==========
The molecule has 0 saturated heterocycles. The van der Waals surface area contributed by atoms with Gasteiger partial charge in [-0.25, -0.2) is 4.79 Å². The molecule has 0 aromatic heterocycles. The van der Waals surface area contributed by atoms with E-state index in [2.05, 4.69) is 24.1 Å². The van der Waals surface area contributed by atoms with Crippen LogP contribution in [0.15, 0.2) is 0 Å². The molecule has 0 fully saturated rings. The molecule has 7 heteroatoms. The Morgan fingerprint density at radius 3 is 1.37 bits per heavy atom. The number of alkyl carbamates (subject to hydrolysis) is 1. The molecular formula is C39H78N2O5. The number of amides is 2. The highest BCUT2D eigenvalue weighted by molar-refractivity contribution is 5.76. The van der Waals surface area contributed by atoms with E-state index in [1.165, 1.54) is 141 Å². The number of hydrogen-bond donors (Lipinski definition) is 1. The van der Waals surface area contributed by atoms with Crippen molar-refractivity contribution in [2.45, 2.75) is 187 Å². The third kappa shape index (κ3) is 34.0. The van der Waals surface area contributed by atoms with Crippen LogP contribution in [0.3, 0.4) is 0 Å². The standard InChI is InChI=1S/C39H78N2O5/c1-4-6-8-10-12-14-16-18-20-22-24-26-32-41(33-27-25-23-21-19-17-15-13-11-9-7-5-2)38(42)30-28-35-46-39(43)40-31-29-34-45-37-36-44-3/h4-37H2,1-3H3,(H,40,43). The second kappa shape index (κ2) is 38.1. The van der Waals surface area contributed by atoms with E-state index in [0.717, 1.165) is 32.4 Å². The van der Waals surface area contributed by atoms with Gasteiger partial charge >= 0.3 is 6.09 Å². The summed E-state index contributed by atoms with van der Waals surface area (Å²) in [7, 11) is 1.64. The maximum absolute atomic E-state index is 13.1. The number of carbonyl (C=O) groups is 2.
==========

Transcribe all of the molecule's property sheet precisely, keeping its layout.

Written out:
The molecule has 0 saturated heterocycles. The van der Waals surface area contributed by atoms with Gasteiger partial charge in [-0.25, -0.2) is 4.79 Å². The molecule has 0 aromatic heterocycles. The van der Waals surface area contributed by atoms with E-state index in [2.05, 4.69) is 24.1 Å². The van der Waals surface area contributed by atoms with Crippen LogP contribution in [0.15, 0.2) is 0 Å². The molecule has 0 fully saturated rings. The molecule has 7 heteroatoms. The Morgan fingerprint density at radius 3 is 1.37 bits per heavy atom. The number of alkyl carbamates (subject to hydrolysis) is 1. The molecular formula is C39H78N2O5. The number of amides is 2. The highest BCUT2D eigenvalue weighted by molar-refractivity contribution is 5.76. The van der Waals surface area contributed by atoms with E-state index in [1.165, 1.54) is 141 Å². The number of hydrogen-bond donors (Lipinski definition) is 1. The van der Waals surface area contributed by atoms with Crippen molar-refractivity contribution in [2.45, 2.75) is 187 Å². The third kappa shape index (κ3) is 34.0. The van der Waals surface area contributed by atoms with Crippen LogP contribution in [0.3, 0.4) is 0 Å². The standard InChI is InChI=1S/C39H78N2O5/c1-4-6-8-10-12-14-16-18-20-22-24-26-32-41(33-27-25-23-21-19-17-15-13-11-9-7-5-2)38(42)30-28-35-46-39(43)40-31-29-34-45-37-36-44-3/h4-37H2,1-3H3,(H,40,43). The second kappa shape index (κ2) is 38.1. The van der Waals surface area contributed by atoms with E-state index in [0.717, 1.165) is 32.4 Å². The van der Waals surface area contributed by atoms with Gasteiger partial charge >= 0.3 is 6.09 Å². The summed E-state index contributed by atoms with van der Waals surface area (Å²) in [7, 11) is 1.64. The maximum absolute atomic E-state index is 13.1. The number of carbonyl (C=O) groups is 2.